Here’s my Pick of the Week’s News, as published in Multiple Sclerosis News Today.
Speeding up clinical trials should have the knock-on effect of shortening the whole process of developing and approving new drugs. That’s a great target when people with multiple sclerosis (MS) and other illnesses are crying out for new and effective therapies.
Four newly published articles — the focused work of a group of researchers — evaluate the validity of four outcome measures commonly used in clinical trials of MS to set standards for such measures, the National MS Society has reported.
The effort by the NMSS-sponsored MS Outcome Assessments Consortium (MSOAC) aims to increase the speed of clinical trials by identifying tools that best mirror changes in disease aspects such as walking, vision, cognition and hand movements.
The four articles, published in the Multiple Sclerosis Journal, are available to the public:
- Validity of the Symbol Digit Modalities Test as a cognition performance outcome measure for multiple sclerosis
- Validity of low-contrast letter acuity as a visual performance outcome measure for multiple sclerosis
- Validity of the timed 25-foot walk as an ambulatory performance outcome measure for multiple sclerosis
- The Nine-Hole Peg Test as a manual dexterity performance measure for multiple sclerosis
MSOAC is composed of researchers from academic institutions, pharmaceutical companies, the U.S. Food and Drug Administration (FDA), the European Medicines Agency (EMA) and the National Institutes of Health (NIH).
The initiative was launched in 2011, after a National MS Society-supported task force decided that a collaboration with the Critical Path Institute was necessary to address the need for better measures of MS-related disability in clinical trials.
MSOAC earlier developed new MS data standards, named CDISC standards. Such standardization of data allows researchers to harmonize data from different studies. In the future, the FDA will require clinical trials to use standardized data.
Another effort by the consortium led to the release of a subset of the data, containing nearly 2,500 patient records (with patients’ identities removed) from the placebo groups of nine MS clinical trials. This data will be accessible by qualified investigators and used to answer additional research questions not addressed in trials.
Don’t be confused by the wording here. It’s actually the progress of the illness that is being delayed. The delay in the MS diagnosis is just a result of the slowing down of that progression.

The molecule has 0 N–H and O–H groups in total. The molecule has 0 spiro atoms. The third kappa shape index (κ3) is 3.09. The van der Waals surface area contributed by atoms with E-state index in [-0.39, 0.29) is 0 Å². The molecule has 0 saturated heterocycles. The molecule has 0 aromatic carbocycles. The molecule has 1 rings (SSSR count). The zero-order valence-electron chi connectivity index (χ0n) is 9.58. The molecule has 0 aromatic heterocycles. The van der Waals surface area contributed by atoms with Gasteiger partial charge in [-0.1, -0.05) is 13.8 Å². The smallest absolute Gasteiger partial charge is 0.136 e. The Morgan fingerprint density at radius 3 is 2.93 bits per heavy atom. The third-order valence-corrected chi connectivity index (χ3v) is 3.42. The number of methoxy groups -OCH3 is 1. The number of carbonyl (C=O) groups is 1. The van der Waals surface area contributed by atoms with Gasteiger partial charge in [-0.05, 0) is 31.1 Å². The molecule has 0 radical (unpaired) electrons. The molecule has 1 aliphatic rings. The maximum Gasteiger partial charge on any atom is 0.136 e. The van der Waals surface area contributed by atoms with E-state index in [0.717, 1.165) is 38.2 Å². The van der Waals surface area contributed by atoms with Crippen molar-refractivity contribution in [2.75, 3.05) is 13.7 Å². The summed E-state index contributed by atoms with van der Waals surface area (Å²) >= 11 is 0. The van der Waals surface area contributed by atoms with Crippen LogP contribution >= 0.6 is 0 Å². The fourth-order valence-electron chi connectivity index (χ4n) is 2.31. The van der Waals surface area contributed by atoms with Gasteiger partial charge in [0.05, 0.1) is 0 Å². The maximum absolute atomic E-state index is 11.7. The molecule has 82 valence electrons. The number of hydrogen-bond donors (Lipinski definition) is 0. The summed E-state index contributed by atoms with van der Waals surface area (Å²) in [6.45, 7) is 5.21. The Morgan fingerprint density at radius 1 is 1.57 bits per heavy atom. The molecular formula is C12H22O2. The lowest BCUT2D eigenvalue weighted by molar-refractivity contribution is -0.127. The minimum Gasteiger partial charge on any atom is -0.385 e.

An extension of a Phase 3 clinical trial has shown that early treatment with Rebif (interferon beta-1a) in patients with initial manifestations of MS can prolong the time to a clinically definite multiple sclerosis (CDMS) diagnosis over five years.
The study, “Subcutaneous interferon β-1a in the treatment of clinically isolated syndromes: 3-year and 5-year results of the phase III dosing frequency-blind multicentre REFLEXION study,” reports the findings of the REFLEXION clinical trial (NCT00813709) conducted in 24 countries. The article appeared in the Journal of Neurology, Neurosurgery, and Psychiatry.
REFLEXION was an extension study of the multi-center double-blind REFLEX (NCT00404352) Phase 3 study. Results from REFLEX showed that early treatment with Rebif 44 micrograms, initiated after FCDE and administered subcutaneously (beneath the skin) three times a week or once weekly over 24 months delayed conversion to CDMS compared with placebo.
Now here is something I have not thought about very much. Actually, apart from learning how to save someone from choking, swallowing has never really featured in my thinking process. But it seems that it should have been.
Swallowing difficulties and reduced cough are a major, yet commonly overlooked, issue in patients with MS and other brain conditions, according to University of Florida (UF) professor Don Bolser, MD. Pharmaceutical companies haven’t recognized the importance of preventing bits of food and drink from getting into the lungs while breathing, Bolser said. More research is needed on this issue, he said in a UF News story.
Bolser, a neurologist and neuroscientist, is studying how the nervous system controls coughing. He said cough is tightly linked to swallowing — a reflex that healthy people do not pay attention to until they have something go down the wrong pipe.
Aspiration pneumonia occurs when pieces of food and drink enter the lungs. A weakened cough reflex — also commonly seen in patients with brain damage — prevents a patient from getting the food out of the lungs. These tiny bits of food invariably bring with them bacteria that are not normally present in the lungs. If they settle there, a life-threatening condition can follow.